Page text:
3D Vision for Panoramic Camera of ESA ExoMars mission 2016
ESA’s ExoMars Rover Mission is scheduled for launch 2016 and landing on the Red Planet in 2017 to search for signs of past and present life on Mars. One important scientific sensor is a panoramic imaging system (PanCam), mounted on the Rover Mast. It consists of a wide angle multispectral stereo pair and a high resolution monoscopic camera. Main objectives during its six months operational phase are the provision of context information to detect, locate and measure potential scientifically interesting targets, localize the landing site, geologically characterize the local environment, and observe experiments.
Three dimensional (3D) PanCam vision processing is an essential component of mission planning and scientific data analysis. Standard ground vision processing products will be digital terrain maps, panoramas, and virtual views of the environment. Such processing is currently developed by the PanCam 3D Vision Team under Joanneum Research coordination with background coming from the Mars Netlander Panoramic Camera (DLR) and the Beagle 2 camera system (MSSL, JR, and Univ. Wales).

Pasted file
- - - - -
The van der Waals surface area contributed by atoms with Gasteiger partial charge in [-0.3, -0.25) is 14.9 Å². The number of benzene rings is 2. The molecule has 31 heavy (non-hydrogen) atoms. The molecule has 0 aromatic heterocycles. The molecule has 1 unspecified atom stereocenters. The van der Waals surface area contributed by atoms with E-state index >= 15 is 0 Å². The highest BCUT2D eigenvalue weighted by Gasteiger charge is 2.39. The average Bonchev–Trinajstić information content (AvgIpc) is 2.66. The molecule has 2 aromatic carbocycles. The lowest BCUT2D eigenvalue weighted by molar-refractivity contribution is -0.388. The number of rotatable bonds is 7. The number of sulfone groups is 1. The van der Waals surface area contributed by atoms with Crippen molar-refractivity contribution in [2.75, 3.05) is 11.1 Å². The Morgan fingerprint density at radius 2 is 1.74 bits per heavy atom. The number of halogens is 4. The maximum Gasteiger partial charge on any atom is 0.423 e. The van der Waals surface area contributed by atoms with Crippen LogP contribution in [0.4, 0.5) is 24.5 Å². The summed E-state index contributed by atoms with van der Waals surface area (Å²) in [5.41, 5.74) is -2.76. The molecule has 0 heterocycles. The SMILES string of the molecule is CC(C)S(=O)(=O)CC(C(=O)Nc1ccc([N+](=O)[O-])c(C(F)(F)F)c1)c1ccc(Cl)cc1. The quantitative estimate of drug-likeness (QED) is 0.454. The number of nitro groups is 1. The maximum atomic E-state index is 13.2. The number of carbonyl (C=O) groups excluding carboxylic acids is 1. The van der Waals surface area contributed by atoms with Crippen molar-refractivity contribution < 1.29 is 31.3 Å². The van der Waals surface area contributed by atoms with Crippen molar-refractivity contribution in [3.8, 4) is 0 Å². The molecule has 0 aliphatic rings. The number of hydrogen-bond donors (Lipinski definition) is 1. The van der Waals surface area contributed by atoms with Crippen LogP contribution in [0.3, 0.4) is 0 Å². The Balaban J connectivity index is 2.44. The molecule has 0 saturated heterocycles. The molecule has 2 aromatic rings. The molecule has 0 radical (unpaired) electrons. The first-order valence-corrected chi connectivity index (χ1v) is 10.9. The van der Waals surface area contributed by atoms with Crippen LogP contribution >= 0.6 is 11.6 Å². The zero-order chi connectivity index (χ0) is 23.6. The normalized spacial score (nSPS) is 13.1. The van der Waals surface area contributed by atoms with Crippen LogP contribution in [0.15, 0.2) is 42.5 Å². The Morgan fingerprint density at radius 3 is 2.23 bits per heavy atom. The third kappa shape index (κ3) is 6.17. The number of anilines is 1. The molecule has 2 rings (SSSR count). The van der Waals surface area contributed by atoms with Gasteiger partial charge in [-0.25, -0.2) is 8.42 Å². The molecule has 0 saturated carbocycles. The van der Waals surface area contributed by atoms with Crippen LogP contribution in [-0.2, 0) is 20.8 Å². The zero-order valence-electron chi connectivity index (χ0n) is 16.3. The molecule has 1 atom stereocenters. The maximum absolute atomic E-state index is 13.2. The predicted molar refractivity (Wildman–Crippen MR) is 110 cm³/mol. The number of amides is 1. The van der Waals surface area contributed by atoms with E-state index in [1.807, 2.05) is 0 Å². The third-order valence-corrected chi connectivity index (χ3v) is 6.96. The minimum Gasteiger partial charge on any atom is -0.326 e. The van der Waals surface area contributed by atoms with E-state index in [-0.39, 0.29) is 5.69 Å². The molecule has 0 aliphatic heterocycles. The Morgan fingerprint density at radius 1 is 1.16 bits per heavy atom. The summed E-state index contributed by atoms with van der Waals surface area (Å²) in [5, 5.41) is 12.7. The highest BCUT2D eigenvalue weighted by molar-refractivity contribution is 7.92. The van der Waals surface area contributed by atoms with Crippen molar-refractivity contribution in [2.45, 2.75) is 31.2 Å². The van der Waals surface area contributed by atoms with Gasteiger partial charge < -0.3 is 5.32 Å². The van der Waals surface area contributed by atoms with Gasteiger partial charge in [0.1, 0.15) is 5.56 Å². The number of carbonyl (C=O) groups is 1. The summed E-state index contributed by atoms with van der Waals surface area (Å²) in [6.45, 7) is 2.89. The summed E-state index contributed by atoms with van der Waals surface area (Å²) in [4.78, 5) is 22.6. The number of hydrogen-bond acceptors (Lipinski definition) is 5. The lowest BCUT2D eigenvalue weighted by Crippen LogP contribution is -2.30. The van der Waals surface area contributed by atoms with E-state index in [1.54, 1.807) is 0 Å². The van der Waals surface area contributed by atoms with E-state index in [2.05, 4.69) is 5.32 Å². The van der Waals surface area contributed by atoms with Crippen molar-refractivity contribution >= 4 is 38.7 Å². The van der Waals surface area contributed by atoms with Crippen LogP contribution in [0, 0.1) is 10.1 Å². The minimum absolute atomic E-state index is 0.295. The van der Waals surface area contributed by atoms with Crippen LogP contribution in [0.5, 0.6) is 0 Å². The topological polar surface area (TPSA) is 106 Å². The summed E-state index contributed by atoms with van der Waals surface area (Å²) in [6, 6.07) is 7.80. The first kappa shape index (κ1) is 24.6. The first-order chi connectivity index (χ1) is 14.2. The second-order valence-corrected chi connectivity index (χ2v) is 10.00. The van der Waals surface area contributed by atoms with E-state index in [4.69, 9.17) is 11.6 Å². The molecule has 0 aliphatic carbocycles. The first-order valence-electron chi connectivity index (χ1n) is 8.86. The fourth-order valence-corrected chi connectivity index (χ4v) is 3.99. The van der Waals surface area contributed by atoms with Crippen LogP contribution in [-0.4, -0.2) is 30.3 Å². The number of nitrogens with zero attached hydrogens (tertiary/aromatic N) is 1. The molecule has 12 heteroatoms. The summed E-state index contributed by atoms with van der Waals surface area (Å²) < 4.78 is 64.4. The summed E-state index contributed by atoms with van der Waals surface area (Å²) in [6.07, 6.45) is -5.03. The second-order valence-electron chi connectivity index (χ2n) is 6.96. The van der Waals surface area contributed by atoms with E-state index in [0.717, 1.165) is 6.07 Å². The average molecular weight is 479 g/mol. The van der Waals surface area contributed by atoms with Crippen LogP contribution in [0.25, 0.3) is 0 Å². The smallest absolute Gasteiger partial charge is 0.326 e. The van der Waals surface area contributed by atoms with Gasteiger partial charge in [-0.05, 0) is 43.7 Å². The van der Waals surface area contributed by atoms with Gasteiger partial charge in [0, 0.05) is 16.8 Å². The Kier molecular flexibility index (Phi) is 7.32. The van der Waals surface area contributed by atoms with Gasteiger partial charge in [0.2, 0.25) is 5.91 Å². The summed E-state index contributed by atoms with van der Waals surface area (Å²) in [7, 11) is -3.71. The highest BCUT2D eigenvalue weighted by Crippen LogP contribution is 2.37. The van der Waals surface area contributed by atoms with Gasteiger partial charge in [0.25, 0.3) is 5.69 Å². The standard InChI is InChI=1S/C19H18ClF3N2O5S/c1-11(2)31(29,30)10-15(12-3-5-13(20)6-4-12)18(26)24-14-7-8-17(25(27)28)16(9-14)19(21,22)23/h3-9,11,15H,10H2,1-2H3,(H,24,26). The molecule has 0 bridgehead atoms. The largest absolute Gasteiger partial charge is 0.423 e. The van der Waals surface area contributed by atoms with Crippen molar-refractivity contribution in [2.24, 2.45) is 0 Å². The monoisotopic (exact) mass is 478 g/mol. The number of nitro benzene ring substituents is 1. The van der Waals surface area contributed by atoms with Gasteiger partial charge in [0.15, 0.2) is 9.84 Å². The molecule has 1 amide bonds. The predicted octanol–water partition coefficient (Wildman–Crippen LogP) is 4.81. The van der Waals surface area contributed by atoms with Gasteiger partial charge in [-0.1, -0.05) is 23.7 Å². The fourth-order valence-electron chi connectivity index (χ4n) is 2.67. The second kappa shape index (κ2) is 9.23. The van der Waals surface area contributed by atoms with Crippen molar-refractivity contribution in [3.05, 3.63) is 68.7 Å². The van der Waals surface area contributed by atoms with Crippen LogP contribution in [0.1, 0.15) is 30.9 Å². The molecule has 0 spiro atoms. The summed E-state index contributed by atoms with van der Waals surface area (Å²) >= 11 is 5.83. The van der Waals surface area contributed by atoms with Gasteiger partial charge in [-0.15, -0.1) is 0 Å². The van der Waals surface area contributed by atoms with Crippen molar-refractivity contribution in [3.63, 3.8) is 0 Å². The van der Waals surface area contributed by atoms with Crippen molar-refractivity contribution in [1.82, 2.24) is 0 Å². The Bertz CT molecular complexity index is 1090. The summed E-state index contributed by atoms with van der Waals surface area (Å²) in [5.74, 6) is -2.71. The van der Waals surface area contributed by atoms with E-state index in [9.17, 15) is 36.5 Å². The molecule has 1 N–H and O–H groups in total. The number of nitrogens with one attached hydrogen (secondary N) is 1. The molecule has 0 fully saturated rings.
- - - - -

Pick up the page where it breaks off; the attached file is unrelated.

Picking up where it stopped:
After landing in 2017 the resulting software tools and their processing products will be used by geologists, exobiologists and mission engineers to decide upon experiments, select scientifically interesting sites for the rover, and determine risks, resource costs and a priori success probability of vehicle operations: PanCam 3D vision is a key element of ExoMars mission success.
- Joanneum Research (JR), Institute of Digital Image Processing, Gerhard Paar
- Mullard Space Science Laboratory (MSSL), University College London, Dr. Andrew Coates.
- German Aerospace Center (DLR), Berlin, Institute of Planetary Research, Prof. Ralf Jaumann
- Aberystwyth University, Department of Computer Science, Dr. Dave Barnes
FFG/BMVIT Austrian Space Applications Programme (ASAP 4) & JOANNEUM RESEARCH